Then, you read a short paragraph about Mary and Marian devotion. Finally, Colleen provides conversation starters: simple questions to inspire your children to think about Mary and engage in discussion. For example:
Have you done any tracing? Was it easier or harder for you to draw a picture of the thing you traced?
What do you think it means for God to trace Mary’s love in our hearts?
Marian Consecration for Families with Young Children
It’s only 5 Minutes a Day, and even the littlest children can benefit!
Colleen Pressprich’s evident devotion to Mary and experience as a mother brings an authentic spirituality and natural flow to this guide to consecration for young children. When I say “young children” you may be wondering how young? I think children as young as 2 will benefit from completing this consecration. My 3-7 year olds are all enjoying it. This book will certainly help your little ones draw closer to Mary as a mother, queen, and guide.
Do you have 5 extra minutes a day and young children at home? Then this is the perfect addition to your day!
Giorgio’s Miracle by Laurie Schmitt is a charming little story about a Eucharistic Miracle. Giorgio is a sweet, devout boy who loves our Eucharistic Lord and is troubled by the lack of faith he sees around him in Turin. He begins to pray for a miracle to reignite the faith of the townspeople of Turin. Little does he know that his beloved donkey friend Franca will play a part in the miracle!
Giorgio’s Miracle is a wonderful book to read to 4th-6th graders to inspire a love of Jesus in the Eucharistic. I think some aspects of this book would be great for first communicants, but can’t recommend for that young an age due to some violence from the two villains in the story. These two thieves are cruel to each other and to Franca the donkey; sensitive children may be upset by this part of the story.
This book is an imagined version of how the the Eucharistic Miracle of Turin in 1453 occurred. It will be sure to inspire faith and interest in Eucharistic Miracles. Overall, Giorgio’s Miracle would make a great addition to a Catholic library or study of the Eucharist.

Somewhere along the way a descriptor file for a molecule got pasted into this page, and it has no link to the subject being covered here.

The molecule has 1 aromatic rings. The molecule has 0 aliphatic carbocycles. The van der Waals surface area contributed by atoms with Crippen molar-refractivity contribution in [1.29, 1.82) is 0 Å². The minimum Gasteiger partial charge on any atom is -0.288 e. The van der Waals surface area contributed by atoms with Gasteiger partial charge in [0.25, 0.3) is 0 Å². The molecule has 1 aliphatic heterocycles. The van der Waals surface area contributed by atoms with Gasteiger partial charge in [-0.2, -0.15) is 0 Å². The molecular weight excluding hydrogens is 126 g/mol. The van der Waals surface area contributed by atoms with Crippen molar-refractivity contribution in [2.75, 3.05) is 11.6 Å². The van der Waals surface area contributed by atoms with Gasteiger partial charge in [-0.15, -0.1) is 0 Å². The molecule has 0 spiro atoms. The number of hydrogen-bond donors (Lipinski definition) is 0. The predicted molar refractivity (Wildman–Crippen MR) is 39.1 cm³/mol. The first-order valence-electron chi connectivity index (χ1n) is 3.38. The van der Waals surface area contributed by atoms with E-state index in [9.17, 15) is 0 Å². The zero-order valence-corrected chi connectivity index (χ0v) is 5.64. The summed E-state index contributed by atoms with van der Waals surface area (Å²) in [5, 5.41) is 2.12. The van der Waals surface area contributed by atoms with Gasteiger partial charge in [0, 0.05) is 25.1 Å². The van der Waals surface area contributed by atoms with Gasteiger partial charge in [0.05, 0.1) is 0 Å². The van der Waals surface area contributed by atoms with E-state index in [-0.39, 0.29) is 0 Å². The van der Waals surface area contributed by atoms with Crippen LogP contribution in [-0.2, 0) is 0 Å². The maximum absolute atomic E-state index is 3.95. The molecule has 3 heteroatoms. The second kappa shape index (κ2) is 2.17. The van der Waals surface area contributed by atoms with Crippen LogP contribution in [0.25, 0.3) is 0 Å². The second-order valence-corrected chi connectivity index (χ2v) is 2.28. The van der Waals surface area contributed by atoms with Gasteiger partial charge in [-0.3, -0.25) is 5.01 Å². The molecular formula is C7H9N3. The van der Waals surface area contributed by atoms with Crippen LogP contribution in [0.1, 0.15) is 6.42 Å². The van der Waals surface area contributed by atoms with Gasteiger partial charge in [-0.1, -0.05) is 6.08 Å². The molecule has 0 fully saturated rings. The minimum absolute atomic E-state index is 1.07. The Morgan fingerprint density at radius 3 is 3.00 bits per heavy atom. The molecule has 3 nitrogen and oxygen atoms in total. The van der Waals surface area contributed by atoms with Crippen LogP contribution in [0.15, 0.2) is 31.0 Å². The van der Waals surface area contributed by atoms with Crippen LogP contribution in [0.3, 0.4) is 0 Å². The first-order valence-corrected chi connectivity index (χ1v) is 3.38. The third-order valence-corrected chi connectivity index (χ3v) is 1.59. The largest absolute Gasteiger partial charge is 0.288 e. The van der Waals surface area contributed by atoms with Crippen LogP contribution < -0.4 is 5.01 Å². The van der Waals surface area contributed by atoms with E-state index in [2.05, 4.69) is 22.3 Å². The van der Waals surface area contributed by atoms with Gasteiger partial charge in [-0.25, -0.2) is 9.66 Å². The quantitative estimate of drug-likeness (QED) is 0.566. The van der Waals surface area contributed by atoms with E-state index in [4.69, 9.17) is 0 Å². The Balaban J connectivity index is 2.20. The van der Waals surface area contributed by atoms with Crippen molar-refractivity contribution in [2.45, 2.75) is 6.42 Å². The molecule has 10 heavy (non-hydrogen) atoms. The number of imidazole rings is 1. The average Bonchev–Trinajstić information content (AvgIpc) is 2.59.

Giorgio’s Miracle is available to purchase here at Shop Mercy, where purchases help support the Marian priests and brothers at the National Shrine for Divine Mercy.
Disclaimer: I received a copy of “Giorgio’s Miracle” from the author in exchange for my honest and unbiased review.
Looking for a book for the Easter Basket? Anthony DeStefano’s newest book has just released from Sophia Institute Press and it’s simply gorgeous! This beautiful book provides a simple introduction to a variety of Marian apparitions in a novel way. Our Lady’s Wardrobe familiarizes young children with Marian apparitions by focusing on the many beautiful costumes Mary has worn when she appeared on earth.
Can I say again the illustrations in this book are wonderful? Juliana Kolesova’s light-filled style perfectly suits this book about the Queen of Heaven. Each page glows with an other-worldly luminescence that draws the reader upwards, like a Gothic church. My little girls can’t decide on which costume they like best: Fatima, Lourdes, Knock, or Guadalupe. Check out a full preview of Our Lady’s Wardrobe on Sophia Institute Press to see these beautiful images in full.
Simple Poetry for Retention
DeStefano uses rhyming verse to tell this story. The simple verse style reflects the atmosphere of simplicity and comfort in this story about how Mary loves and visits her children on earth. The rhyming verses also help children remember the various apparitions: Carmel, Knock, Guadalupe, Lourdes, Fatima, the Miraculous Medal, and more.
Mary Leads us to Jesus
DeStefano takes a thoughtful approach in this children’s introduction to Mary, being careful to begin with stating the Catholic position on Mary. He begins the book with explaining Mary’s importance in the context of God’s plan and role in leading us to Jesus.
DeStefano also wisely focuses on the Marian apparitions which have been judged “worthy of belief and public veneration” by the Holy See, the highest approval a Marian apparition can receive.
Contrasting Heaven and Earth
DeStefano usually weaves some intricate themes into his children’s books, and Our Lady’s Wardrobe is no exception. I loved the subtle contrasting he uses between heaven and earth. On earth, Mary had simple clothes and was poor. In heaven, she is queen with a gorgeous wardrobe. This contrast is a great reflection of Jesus’s teachings in the Beatitudes. Mary’s life on earth surely exemplifies the Beatitudes, and in heaven she receives the rewards promised.